A Confederacy of Dunces: The best book of life

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A great title for a classic New Orleans books

Awww a little ducky. So cute. I want it. / Liam Fitz-Gerald

Awww a little ducky. So cute. I want it. / Liam Fitz-Gerald

Author: Liam Fitz-Gerald

Many keen readers have different conceptions of what makes a work of fiction great. Some may be drawn to classic works with thick prose and interesting social commentary, while others may just enjoy sitting back and being entertained—those two features not being mutually exclusive. However, there is one novel that one could make an argument for being one of the best and that is A Confederacy of Dunces, one of only two books by the late Louisiana author John Kennedy Toole.

Originally penned in the 1960s, it took until 1981 for Dunces to reach American audiences. After Toole’s tragic suicide in 1969, his mother convinced academic/writer Walker Percy to help her publish it. Since then, it has won the Pulitzer Prize and been given glowing reviews by The New York Times Book Review, the New York Post, and the Washington Post, and it has been adapted for the theatre with an upcoming version starring Parks and Recreation’s Nick Offerman.

Dunces, set in 1960s New Orleans, follows the adventures of Ignatius J. Reilly, an obese thirty-year old unemployed medievalist with a graduate degree living with his widowed mother and composing his Magnum opus: a work that chronicles how Western society has become worse since the enlightenment. Among Ignatius’ targets are pop culture—everything from Yogi Bear to popular movies—and modern fashion. Ignatius wears his green hunting cap, flannel jacket, and tweed pants for comfort. A keen reader of the medieval philosopher Boethius, and believer in the goddess Fortuna, Ignatius hides in his mother’s house, fearful of the world beyond New Orleans.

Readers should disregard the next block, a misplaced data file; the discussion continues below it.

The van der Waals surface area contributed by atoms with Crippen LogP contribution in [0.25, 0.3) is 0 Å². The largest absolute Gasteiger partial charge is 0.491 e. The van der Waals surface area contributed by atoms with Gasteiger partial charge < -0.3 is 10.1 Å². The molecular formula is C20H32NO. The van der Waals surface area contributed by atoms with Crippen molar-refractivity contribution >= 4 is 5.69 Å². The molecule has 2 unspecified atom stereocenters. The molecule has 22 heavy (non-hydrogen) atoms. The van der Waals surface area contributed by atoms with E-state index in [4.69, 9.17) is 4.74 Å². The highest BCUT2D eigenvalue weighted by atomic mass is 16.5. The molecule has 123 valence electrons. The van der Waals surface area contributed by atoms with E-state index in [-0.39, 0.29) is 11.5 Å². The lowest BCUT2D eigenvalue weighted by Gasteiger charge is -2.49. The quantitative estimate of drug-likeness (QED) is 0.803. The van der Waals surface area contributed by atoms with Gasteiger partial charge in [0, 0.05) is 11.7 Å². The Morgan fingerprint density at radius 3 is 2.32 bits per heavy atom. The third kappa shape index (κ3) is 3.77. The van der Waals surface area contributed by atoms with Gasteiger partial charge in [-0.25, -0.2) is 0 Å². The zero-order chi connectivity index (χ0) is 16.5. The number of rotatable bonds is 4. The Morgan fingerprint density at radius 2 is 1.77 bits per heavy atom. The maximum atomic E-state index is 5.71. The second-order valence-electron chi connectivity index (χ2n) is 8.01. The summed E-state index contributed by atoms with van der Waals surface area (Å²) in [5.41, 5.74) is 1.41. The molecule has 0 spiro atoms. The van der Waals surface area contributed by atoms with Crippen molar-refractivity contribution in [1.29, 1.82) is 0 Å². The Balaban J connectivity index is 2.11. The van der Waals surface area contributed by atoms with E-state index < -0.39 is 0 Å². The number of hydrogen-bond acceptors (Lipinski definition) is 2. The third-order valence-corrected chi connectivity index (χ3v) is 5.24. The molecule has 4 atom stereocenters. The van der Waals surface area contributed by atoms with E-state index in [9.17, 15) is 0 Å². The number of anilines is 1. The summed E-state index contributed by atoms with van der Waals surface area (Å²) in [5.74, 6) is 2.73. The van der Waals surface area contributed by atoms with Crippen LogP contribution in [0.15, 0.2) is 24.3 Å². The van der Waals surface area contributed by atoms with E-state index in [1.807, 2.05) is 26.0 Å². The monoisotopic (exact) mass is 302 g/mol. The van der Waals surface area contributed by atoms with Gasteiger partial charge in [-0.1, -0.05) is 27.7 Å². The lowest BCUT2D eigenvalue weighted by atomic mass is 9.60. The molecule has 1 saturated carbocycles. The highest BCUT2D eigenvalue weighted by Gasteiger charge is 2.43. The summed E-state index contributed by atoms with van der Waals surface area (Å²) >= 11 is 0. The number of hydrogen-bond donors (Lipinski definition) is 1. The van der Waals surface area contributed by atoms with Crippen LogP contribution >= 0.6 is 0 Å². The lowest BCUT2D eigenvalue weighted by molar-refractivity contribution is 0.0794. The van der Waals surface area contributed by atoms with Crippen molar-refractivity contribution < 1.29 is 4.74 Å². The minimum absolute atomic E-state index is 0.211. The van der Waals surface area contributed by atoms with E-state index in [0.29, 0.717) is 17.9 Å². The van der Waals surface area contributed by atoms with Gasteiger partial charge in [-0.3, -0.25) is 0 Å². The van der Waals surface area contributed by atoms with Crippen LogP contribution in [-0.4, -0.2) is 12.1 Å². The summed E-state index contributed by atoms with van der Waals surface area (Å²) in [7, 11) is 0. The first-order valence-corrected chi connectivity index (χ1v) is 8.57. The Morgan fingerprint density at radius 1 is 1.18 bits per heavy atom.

One day a series of unfortunate events force Ignatius to gain employment to keep his mother from mortgaging the house. Thus, the reader follows Ignatius’ journey from filing clerk to hot dog vendor as he attempts (reluctantly) to raise the money needed to pay off the fines so they can keep the house.

This book is a joy for many reasons, one being its episodic nature. Like the protagonist of Don Quixote—a work that Dunces is often compared with—Ignatius embarks on several quests, many idealistically, only to find it blowing up in his face. While not having much in the way of plot, Dunces makes up for it as the reader will be keen on figuring out how Ignatius will get out of the mess he’s in.

Another feature that makes Dunces fantastic is the numerous characters populating Toole’s New Orleans, many of whom have subplots of their own in the novel. From Ignatius’ mother, to the bumbling police officer Mancuso, to the sinister bar owner Lana Lee, there is no shortage of individuals who Ignatius encounters on his quests.

All of this captured in Toole’s witty, humorous, and sometimes very blunt prose that is also extremely descriptive and readable. Yet, it’s not simply a “funny” book; it’s really about stepping outside your comfort zone and trying to embrace change for the better. Give it a shot. You’ll love it!

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